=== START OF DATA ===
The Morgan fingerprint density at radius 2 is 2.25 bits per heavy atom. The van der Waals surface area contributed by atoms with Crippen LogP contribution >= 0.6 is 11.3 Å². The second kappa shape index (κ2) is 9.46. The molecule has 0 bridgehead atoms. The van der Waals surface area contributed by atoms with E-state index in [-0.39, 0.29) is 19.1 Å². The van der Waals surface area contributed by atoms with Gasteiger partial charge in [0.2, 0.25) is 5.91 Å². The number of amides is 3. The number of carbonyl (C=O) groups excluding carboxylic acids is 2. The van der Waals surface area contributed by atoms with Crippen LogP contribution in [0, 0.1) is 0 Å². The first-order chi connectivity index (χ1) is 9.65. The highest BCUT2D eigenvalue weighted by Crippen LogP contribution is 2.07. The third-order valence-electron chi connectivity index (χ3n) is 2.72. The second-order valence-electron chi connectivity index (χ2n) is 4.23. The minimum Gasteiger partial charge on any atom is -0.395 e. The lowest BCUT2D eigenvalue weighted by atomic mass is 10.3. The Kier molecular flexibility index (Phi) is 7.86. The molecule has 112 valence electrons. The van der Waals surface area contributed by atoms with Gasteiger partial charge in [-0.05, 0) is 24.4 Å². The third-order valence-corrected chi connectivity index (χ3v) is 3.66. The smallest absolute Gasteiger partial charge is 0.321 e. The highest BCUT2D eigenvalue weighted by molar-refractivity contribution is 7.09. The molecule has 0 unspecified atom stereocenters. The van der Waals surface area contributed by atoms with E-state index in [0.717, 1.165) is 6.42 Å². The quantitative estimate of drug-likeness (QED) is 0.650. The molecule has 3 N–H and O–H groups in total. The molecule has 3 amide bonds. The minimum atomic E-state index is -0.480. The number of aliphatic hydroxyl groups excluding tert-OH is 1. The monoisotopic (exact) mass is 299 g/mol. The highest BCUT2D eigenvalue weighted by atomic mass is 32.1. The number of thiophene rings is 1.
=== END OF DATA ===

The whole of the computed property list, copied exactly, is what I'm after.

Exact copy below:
The Morgan fingerprint density at radius 2 is 2.25 bits per heavy atom. The van der Waals surface area contributed by atoms with Crippen LogP contribution >= 0.6 is 11.3 Å². The second kappa shape index (κ2) is 9.46. The molecule has 0 bridgehead atoms. The van der Waals surface area contributed by atoms with E-state index in [-0.39, 0.29) is 19.1 Å². The van der Waals surface area contributed by atoms with Gasteiger partial charge in [0.2, 0.25) is 5.91 Å². The number of amides is 3. The number of carbonyl (C=O) groups excluding carboxylic acids is 2. The van der Waals surface area contributed by atoms with Crippen LogP contribution in [0, 0.1) is 0 Å². The first-order chi connectivity index (χ1) is 9.65. The highest BCUT2D eigenvalue weighted by Crippen LogP contribution is 2.07. The third-order valence-electron chi connectivity index (χ3n) is 2.72. The second-order valence-electron chi connectivity index (χ2n) is 4.23. The minimum Gasteiger partial charge on any atom is -0.395 e. The lowest BCUT2D eigenvalue weighted by atomic mass is 10.3. The Kier molecular flexibility index (Phi) is 7.86. The molecule has 112 valence electrons. The van der Waals surface area contributed by atoms with Gasteiger partial charge in [-0.05, 0) is 24.4 Å². The third-order valence-corrected chi connectivity index (χ3v) is 3.66. The smallest absolute Gasteiger partial charge is 0.321 e. The highest BCUT2D eigenvalue weighted by molar-refractivity contribution is 7.09. The molecule has 0 unspecified atom stereocenters. The van der Waals surface area contributed by atoms with E-state index in [0.717, 1.165) is 6.42 Å². The quantitative estimate of drug-likeness (QED) is 0.650. The molecule has 3 N–H and O–H groups in total. The molecule has 3 amide bonds. The minimum atomic E-state index is -0.480. The number of aliphatic hydroxyl groups excluding tert-OH is 1. The monoisotopic (exact) mass is 299 g/mol. The highest BCUT2D eigenvalue weighted by atomic mass is 32.1. The number of thiophene rings is 1.